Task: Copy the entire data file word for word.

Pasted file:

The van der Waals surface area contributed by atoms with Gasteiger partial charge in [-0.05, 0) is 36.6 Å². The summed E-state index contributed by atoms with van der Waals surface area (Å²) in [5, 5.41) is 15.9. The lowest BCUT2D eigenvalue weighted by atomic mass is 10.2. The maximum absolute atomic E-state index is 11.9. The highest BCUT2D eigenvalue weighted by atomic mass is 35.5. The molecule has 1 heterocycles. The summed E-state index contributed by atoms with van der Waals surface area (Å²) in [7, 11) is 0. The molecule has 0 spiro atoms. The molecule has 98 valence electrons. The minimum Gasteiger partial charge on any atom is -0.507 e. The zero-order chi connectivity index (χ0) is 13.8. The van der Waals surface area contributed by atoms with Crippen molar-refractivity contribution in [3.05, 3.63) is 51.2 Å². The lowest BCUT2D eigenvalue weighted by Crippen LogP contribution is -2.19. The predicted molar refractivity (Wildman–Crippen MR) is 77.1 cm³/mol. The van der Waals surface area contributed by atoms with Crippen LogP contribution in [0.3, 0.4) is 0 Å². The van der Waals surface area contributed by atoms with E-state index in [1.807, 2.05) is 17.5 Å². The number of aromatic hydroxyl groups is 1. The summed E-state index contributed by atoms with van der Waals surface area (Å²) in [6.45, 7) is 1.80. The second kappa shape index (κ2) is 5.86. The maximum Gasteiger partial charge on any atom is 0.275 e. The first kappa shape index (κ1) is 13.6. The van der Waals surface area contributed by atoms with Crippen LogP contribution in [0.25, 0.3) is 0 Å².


The van der Waals surface area contributed by atoms with Gasteiger partial charge in [-0.05, 0) is 36.6 Å². The summed E-state index contributed by atoms with van der Waals surface area (Å²) in [5, 5.41) is 15.9. The lowest BCUT2D eigenvalue weighted by atomic mass is 10.2. The maximum absolute atomic E-state index is 11.9. The highest BCUT2D eigenvalue weighted by atomic mass is 35.5. The molecule has 1 heterocycles. The summed E-state index contributed by atoms with van der Waals surface area (Å²) in [7, 11) is 0. The molecule has 0 spiro atoms. The molecule has 98 valence electrons. The minimum Gasteiger partial charge on any atom is -0.507 e. The zero-order chi connectivity index (χ0) is 13.8. The van der Waals surface area contributed by atoms with Crippen molar-refractivity contribution in [3.05, 3.63) is 51.2 Å². The lowest BCUT2D eigenvalue weighted by Crippen LogP contribution is -2.19. The predicted molar refractivity (Wildman–Crippen MR) is 77.1 cm³/mol. The van der Waals surface area contributed by atoms with Crippen LogP contribution in [0.3, 0.4) is 0 Å². The van der Waals surface area contributed by atoms with E-state index in [1.807, 2.05) is 17.5 Å². The number of aromatic hydroxyl groups is 1. The summed E-state index contributed by atoms with van der Waals surface area (Å²) in [6.45, 7) is 1.80. The second kappa shape index (κ2) is 5.86. The maximum Gasteiger partial charge on any atom is 0.275 e. The first kappa shape index (κ1) is 13.6. The van der Waals surface area contributed by atoms with Crippen LogP contribution in [0.25, 0.3) is 0 Å².